I’m loving Fallout 4. Wandering the wasteland, poking around in abandoned buildings, listening to chirpy ‘50s pop, fighting mutants. It’s a great game to lose yourself in on a cold winter’s evening. But as a role-playing experience I’m finding it disappointingly weak—to the point where I wouldn’t even call it an RPG. An open-world action game with role-playing elements would be a more accurate description.
The same could be applied to other Bethesda games, which are often described as being as broad as an ocean and as deep as a puddle. But Fallout 4 feels like their most restrictive game yet in terms of customisation, choice, and dialogue. The protagonist doesn’t feel like my character. The things I say don’t seem to matter. My high charisma is used to squeeze a few extra caps out of quest-givers and little else.
The term ‘RPG’ is pretty loose. We could argue for days about what is and what isn’t. But for me, an important part of any good RPG is being able to create and shape a character that’s unique to you. My Fallout 4 vault dweller, however, is vaguely the same as everyone else’s—he just wears a different hat. I mean, it’s a really nice hat. An ushanka I found in a bin. But it’s not enough. There’s no feeling of ownership.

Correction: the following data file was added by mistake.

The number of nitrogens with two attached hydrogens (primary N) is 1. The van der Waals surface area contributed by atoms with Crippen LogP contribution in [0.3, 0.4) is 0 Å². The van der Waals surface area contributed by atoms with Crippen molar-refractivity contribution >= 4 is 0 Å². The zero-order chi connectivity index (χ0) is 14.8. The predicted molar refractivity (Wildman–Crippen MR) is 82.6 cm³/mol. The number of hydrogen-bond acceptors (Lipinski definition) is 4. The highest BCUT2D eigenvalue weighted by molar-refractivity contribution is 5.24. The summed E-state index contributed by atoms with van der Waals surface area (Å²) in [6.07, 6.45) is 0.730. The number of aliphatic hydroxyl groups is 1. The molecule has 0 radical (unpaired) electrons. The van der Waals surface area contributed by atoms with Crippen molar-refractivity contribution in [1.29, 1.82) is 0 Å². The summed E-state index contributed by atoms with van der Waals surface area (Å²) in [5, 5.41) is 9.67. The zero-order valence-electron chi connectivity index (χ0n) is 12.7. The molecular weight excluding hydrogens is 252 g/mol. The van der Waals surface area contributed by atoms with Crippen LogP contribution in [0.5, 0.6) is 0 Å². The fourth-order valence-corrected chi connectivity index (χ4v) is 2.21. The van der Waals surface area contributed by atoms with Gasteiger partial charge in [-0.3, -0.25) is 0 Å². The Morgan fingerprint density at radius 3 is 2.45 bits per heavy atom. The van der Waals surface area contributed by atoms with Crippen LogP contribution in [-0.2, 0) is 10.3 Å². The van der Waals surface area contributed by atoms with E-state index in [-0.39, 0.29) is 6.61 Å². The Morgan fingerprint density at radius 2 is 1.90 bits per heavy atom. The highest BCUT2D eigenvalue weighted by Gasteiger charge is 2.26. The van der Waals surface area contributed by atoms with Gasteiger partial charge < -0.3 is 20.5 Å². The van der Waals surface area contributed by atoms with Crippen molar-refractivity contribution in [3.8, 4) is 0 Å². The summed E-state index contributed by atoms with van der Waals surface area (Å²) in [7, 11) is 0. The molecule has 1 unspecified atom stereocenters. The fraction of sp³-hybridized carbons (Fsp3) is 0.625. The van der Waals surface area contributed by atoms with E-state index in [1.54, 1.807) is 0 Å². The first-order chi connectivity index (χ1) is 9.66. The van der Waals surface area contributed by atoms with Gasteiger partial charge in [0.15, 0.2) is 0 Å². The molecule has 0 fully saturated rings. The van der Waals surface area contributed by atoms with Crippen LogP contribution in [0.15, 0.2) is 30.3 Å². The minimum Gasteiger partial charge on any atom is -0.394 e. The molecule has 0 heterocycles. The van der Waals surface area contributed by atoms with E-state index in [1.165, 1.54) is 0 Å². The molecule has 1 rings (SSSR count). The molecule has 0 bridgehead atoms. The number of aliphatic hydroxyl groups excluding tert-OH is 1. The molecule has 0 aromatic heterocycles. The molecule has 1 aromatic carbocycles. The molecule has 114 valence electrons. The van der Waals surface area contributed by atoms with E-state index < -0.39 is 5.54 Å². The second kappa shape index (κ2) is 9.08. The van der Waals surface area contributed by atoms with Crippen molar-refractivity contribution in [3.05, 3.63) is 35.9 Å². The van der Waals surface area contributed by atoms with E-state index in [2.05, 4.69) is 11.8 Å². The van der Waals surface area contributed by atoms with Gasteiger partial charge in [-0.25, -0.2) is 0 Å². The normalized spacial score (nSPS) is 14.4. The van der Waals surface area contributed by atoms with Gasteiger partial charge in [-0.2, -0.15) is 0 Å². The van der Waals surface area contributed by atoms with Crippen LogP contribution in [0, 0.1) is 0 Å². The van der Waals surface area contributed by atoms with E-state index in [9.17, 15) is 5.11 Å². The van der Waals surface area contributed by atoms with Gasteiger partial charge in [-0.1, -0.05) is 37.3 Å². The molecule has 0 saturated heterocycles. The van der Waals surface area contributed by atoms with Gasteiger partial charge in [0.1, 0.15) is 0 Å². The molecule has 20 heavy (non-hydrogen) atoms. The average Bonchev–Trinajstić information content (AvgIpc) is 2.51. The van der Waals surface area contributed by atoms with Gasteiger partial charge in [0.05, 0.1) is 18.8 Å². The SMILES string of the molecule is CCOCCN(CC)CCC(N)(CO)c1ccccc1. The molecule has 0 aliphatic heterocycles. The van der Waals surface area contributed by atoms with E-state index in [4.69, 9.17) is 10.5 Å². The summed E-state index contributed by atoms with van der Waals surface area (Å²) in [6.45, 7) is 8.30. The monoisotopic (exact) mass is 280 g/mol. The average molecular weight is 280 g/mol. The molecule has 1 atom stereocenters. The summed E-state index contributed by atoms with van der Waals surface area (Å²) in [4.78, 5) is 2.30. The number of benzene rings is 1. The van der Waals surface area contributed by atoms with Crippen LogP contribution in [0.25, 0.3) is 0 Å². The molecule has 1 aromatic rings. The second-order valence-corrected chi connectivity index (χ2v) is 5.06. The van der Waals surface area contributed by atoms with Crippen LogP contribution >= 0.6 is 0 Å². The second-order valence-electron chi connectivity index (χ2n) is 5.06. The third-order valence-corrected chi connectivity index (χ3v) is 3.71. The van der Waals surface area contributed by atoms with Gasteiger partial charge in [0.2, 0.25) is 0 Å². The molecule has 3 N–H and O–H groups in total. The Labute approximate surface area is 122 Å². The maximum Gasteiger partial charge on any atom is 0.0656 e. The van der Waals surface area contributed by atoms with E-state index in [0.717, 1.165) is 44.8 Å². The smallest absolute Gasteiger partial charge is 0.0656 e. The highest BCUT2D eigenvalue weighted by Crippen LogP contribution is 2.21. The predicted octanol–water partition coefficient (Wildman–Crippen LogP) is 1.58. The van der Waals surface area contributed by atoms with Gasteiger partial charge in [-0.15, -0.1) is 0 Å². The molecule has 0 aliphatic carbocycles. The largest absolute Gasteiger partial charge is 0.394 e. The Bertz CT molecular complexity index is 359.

The restrictions of the new dialogue wheel and the addition of a voiced protagonist have stripped away any chance to give your character a distinct personality. They’re either a good guy, or a sarcastic good guy. The single voice on offer is so obviously tailored to fit a generic-looking white guy—like the one they used in the E3 demo—that it sounds weird coming out of anyone else. These limitations feel out of place in a game that offers so much freedom elsewhere. I feel more attached to the rickety old shack I built in Sanctuary than the boring, unfunny dude I’m playing as.
And these frustrating restrictions extend beyond your appearance. Previous Fallout games let you set traits, perks, skills, and tag skills on top of your base SPECIAL stats: Fallout 4 has perks, SPECIAL, and nothing else. This new system might be more streamlined and elegant—and I like some things about it—but it’s yet another example of Bethesda reducing the ways in which you can fine-tune your character.